Reality and nothingness…
Author: Jennifer Keishin Armstrong
It seems like a long time ago, but for television viewers of a certain age, 1989 was a year of critical importance. Somehow, cynicism and sarcasm had finally made it to the home screen. Brought to life by stand-up comics Larry David and Jerry Seinfeld, NBC’s Seinfeld would go on to create a universe of unapologetically selfish and small-minded individuals that viewers could know and love, changing television forever. Twenty-some years later, entertainment journalist and New York City resident Jennifer Keishin Armstrong looks back at nine seasons of “nothing” in Seinfeldia.
Reveling in the fun and nostalgia that continue to this day, Armstrong focuses on some of the secrets to the show’s success; although at the time the show’s creators mostly just seemed crazy. Antagonizing almost everyone, eschewing any genuinely likable characters and avoiding anything resembling a “very special episode”, David and Seinfeld turned everything everybody knew about sitcom writing on its head. Cynicism and greed were presented as sources of endless humor without any sort of humanizing filters in place. Seemingly unconcerned about the longevity of their employment, the duo didn’t hesitate to throw whatever they thought was funny down on paper and make a show out of it. And somehow the NBC executives let them do it.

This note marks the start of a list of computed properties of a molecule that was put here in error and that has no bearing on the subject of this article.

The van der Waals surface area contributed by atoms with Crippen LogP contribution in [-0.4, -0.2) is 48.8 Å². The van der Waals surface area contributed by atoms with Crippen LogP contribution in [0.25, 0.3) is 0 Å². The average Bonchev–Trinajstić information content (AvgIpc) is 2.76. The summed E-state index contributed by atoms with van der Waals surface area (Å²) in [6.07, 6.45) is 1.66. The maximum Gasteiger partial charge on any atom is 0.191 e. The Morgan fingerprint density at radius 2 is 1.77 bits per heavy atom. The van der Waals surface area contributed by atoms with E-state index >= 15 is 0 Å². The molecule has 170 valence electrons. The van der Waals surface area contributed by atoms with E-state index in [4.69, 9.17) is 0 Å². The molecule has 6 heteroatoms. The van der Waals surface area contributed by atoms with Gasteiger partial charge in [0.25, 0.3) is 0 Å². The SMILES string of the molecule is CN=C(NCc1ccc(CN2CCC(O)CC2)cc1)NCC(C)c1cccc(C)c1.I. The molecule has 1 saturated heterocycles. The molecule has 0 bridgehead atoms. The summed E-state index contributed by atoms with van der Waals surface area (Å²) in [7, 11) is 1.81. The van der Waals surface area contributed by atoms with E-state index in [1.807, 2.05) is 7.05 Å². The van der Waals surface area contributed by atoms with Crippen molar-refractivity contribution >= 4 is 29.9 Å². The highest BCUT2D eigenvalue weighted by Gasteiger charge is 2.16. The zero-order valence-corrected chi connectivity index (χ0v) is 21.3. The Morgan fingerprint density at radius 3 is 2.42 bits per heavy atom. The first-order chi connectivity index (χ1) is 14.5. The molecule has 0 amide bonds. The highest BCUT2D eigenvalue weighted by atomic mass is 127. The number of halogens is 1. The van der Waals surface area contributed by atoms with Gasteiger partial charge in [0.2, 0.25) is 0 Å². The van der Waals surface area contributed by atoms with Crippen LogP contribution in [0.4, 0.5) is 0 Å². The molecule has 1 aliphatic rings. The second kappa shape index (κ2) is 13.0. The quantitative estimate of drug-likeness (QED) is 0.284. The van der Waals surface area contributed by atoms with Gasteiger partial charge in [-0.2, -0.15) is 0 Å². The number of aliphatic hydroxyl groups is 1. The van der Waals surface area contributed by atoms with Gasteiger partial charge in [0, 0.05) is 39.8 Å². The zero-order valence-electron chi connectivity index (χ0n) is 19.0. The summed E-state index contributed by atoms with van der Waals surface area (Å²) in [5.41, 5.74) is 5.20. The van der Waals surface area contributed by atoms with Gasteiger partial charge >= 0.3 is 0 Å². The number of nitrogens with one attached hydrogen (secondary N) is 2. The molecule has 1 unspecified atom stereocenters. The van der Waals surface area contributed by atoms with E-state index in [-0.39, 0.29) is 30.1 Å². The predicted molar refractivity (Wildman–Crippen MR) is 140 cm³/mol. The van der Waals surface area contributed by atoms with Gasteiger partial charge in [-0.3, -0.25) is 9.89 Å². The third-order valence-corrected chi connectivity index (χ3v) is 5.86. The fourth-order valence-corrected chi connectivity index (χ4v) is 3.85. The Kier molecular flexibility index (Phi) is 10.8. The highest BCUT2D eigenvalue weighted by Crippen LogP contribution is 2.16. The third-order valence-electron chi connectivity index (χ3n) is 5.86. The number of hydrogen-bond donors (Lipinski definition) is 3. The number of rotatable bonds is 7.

Armstrong also includes plenty of details about how the show almost didn’t make it. Despite an initially lukewarm reception and a few years of weak ratings, NBC managed to stick with the show. Even the fourth season – featuring unforgettable episodes like “The Bubble Boy” and “The Contest” – couldn’t beat Dr. Quinn, Medicine Woman in the Nielsen game. It wasn’t until the fifth season that the show ascended to the top tier, going on to become one of the greatest shows of all time.
Armstrong does a wonderful job of exploring how the show managed to repeatedly weave reality into the show, basing many of the characters on actual people. These individuals – despite having nothing to do with production of the show – would go on to become minor celebrities themselves. From restaurateur Al Yeganeh (the inspiration for “The Soup Nazi”) to Kenny Kramer (Larry David’s real-life neighbor and the inspiration for Cosmo), the show’s relentless mining of the trivial details of life in New York City were a source of constant amusement. She even introduces the real Joe Davola! The author goes further, making the argument that Seinfeld played a significant role in the rejuvenation of New York City that occurred during the 1990s. She also looks at the subsequent decades, exploring how the show has continued to live on in many bizarre ways.
Triggering all sorts of nostalgia in this reader, the book is loaded with amusing details about many of the best episodes. “The Junior Mint”. “The Smelly Car”. “The Handicap Spot”. “The Bizzaro Jerry”. Armstrong bases her thoroughly enjoyable narrative on the public record, television archives and dozens of interviews with the actors, writers, directors and other participants in Seinfeld’s production. Deftly assembling it all into a coherent whole, she engagingly chronicles one of the goofiest adventures in entertainment history.
It was a show that almost didn’t happen. Somehow the combination of doggedly determined creators, great actors and wisdom in the executive offices at NBC managed to generate a show for the ages. If Seinfeld still runs through your veins after all these years, Seinfeldia is sure to entertain. Highly recommended by this fanatic.
— D. Driftless